Climate Change

09 Oct 2022

New CO2 Conversion Technology Helps Fight Against Climate Change

09 Oct 2022  by   
By transforming carbon dioxide (CO2) into fuels and other valued chemicals at affordable prices on an industrial scale, a new technology developed at the University of Waterloo can make an important difference in the fight against climate change.

Left: a schematic showing the key components of the reactor and working mechanism. Right: a picture of the CO2 stack, which is a demonstration of the commercial reactors. Image Credit: University of Waterloo

The system produces 10 times more carbon monoxide (CO)—which can be utilized to create methane, ethanol, and other useful elements—than that presently produced by small-scale technologies. This was outlined in a study published in the journal Nature Energy.

Also, its individual cells can be stacked to create reactors of any size, which make the technology a tailor-made, economically feasible solution that can be implemented on-site, for instance at factories with large CO2 emissions.

This is a critical bridge to connect CO2 lab technology to industrial applications. Without it, it is very difficult for materials-based technologies to be used commercially because they are just too expensive.

Dr Zhongwei Chen, Professor, Chemical Engineering, University of Waterloo

The system is equipped with devices called electrolyzers that transform CO2, a key greenhouse gas formed by burning fossil fuels, into CO with the use of electricity and water.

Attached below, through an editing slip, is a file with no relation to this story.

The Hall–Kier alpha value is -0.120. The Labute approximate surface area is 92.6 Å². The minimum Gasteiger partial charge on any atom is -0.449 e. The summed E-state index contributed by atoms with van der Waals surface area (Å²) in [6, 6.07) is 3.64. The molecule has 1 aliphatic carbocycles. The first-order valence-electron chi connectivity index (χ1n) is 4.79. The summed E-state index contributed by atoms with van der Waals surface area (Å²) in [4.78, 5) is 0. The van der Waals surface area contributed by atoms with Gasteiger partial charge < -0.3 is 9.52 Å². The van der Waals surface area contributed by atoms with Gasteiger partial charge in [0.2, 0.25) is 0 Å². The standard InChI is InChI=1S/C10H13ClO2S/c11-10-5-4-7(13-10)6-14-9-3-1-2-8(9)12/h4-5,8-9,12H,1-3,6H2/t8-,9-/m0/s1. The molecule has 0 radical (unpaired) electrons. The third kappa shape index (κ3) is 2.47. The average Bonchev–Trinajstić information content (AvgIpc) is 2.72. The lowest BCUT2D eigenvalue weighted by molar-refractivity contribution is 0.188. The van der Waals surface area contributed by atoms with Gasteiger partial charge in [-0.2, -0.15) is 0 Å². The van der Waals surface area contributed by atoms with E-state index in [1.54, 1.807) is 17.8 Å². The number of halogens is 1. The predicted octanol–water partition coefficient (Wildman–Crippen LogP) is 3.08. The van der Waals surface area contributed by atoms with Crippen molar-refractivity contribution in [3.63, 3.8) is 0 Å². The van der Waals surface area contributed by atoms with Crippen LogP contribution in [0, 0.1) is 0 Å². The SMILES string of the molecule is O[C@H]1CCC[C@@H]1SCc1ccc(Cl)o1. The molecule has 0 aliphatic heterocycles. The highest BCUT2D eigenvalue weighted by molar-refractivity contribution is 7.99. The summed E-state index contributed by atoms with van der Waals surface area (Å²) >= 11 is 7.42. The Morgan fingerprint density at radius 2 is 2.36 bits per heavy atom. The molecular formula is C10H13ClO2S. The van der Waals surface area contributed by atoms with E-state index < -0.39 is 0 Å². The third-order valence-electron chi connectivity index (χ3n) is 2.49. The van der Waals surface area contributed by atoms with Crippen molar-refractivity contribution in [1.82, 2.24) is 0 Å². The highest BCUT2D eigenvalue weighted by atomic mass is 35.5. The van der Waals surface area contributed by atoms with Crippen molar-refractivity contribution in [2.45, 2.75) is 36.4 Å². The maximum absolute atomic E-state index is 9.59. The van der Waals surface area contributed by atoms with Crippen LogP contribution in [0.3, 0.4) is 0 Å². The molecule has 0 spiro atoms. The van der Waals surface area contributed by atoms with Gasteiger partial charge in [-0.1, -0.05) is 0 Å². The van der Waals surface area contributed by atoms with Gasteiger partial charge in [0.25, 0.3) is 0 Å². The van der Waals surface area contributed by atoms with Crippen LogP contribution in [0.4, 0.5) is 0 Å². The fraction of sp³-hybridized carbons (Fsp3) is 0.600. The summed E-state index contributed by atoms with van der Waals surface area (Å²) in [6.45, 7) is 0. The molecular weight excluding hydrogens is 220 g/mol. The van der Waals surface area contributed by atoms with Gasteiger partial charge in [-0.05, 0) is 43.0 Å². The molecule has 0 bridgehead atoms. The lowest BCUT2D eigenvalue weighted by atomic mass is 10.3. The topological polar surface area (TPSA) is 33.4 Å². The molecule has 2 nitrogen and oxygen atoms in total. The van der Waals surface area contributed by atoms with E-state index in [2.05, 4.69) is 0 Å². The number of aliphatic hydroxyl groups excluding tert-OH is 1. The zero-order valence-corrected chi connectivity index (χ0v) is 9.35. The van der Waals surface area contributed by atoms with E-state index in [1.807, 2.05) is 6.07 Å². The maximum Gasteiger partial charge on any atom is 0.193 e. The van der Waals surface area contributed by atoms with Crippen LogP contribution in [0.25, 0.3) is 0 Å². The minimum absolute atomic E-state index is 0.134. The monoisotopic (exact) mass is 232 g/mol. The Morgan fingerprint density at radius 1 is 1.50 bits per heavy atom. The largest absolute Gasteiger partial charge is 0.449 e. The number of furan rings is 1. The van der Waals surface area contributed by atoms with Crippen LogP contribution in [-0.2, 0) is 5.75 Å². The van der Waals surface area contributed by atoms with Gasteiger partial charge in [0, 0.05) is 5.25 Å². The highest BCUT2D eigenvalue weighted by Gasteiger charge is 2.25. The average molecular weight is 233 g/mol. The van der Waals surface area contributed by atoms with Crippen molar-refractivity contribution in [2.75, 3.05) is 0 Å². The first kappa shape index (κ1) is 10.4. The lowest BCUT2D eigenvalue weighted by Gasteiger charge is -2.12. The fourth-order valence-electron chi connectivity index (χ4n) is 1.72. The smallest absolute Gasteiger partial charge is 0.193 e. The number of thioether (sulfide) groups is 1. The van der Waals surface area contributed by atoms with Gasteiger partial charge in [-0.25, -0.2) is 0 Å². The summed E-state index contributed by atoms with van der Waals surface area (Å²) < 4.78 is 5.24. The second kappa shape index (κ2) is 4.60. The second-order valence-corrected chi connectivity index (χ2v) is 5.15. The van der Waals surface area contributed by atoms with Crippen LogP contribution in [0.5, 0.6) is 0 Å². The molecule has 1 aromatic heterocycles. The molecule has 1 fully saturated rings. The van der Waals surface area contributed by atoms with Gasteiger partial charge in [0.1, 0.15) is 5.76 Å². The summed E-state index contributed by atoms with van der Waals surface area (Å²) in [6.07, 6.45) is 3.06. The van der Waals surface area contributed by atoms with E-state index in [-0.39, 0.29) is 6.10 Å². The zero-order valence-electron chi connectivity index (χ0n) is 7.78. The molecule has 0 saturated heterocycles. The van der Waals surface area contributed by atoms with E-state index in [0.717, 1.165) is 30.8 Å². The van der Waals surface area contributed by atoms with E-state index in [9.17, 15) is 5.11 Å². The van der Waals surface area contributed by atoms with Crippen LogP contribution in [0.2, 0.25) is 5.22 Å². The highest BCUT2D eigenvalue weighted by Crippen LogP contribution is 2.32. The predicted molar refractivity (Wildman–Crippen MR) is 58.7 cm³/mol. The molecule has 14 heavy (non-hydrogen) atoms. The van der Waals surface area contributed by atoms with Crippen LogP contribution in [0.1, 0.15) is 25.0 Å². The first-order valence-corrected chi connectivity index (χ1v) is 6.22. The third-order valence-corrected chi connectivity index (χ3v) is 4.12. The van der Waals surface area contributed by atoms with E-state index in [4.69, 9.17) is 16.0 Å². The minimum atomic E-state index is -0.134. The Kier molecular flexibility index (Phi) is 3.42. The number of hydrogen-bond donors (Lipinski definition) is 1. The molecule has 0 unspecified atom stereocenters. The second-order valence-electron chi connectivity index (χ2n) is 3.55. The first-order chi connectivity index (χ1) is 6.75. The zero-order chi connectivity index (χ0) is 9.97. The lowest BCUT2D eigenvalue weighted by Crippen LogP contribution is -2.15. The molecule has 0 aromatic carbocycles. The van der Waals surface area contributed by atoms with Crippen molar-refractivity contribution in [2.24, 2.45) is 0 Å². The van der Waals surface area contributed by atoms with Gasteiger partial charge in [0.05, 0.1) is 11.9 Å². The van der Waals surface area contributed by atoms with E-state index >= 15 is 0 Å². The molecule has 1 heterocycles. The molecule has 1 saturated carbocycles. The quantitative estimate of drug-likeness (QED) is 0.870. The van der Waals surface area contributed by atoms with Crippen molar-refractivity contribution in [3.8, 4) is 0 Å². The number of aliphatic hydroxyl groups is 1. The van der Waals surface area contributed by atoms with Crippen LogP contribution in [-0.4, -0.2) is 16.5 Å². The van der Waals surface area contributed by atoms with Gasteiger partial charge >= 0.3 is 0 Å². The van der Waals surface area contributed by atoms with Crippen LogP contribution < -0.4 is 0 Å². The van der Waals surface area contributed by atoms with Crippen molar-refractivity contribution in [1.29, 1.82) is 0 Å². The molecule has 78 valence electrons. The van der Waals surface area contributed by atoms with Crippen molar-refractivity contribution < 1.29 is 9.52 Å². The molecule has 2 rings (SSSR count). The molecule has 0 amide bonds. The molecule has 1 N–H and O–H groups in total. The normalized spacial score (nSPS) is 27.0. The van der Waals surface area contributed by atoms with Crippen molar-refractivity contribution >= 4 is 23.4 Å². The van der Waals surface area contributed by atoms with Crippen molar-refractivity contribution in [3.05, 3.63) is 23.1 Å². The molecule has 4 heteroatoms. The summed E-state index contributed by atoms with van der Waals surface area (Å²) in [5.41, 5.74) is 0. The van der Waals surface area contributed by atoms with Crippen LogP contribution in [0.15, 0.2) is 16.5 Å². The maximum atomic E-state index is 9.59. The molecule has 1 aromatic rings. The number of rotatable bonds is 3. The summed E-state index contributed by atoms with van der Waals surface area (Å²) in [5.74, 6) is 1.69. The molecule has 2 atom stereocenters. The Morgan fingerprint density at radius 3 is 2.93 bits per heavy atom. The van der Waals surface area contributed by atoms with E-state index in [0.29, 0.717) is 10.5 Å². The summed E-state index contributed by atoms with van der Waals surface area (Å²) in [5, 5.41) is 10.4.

Electrolyzers built by the scientists have the latest electrodes and a new type of liquid-based electrolyte, saturated with CO2 and converting it into CO through an electrochemical reaction.

Fundamentally, their electrolyzers are 10 X 10 cm cells, which are several times bigger than current devices and could be configured or stacked in reactors of all sizes.

This is a completely new model for a CO2 reactor. It makes the whole process economically viable for industrialization and can be customized to meet specific requirements.

Dr Zhongwei Chen, Professor, Chemical Engineering, University of Waterloo

Dr. Chen is also the Canadanian Research Chair in Advanced Materials for Clean Energy at the University of Waterloo.

The scientists foresee on-site reactors at coal-fired factories and power plants which would be given CO2 emissions directly, lowering costs further by removing the requirement to collect and capture CO2 first.

Contributing to the ecological advantages, they are also planning to charge the reactors with sources of on-site renewable energy like solar panels.

“I’m excited by the potential of this technology,” Chen stated. “If we really want to make a difference by reducing emissions, we have to concentrate on reducing costs to make it affordable.”

Postdoctoral Fellow Dr. Guobin Wen and Chemical Engineering Professors Dr. Aiping Yu and Dr. Jeff Gostick are included among Chen’s collaborators at Waterloo. Many scientists at the South China Normal University also contributed.


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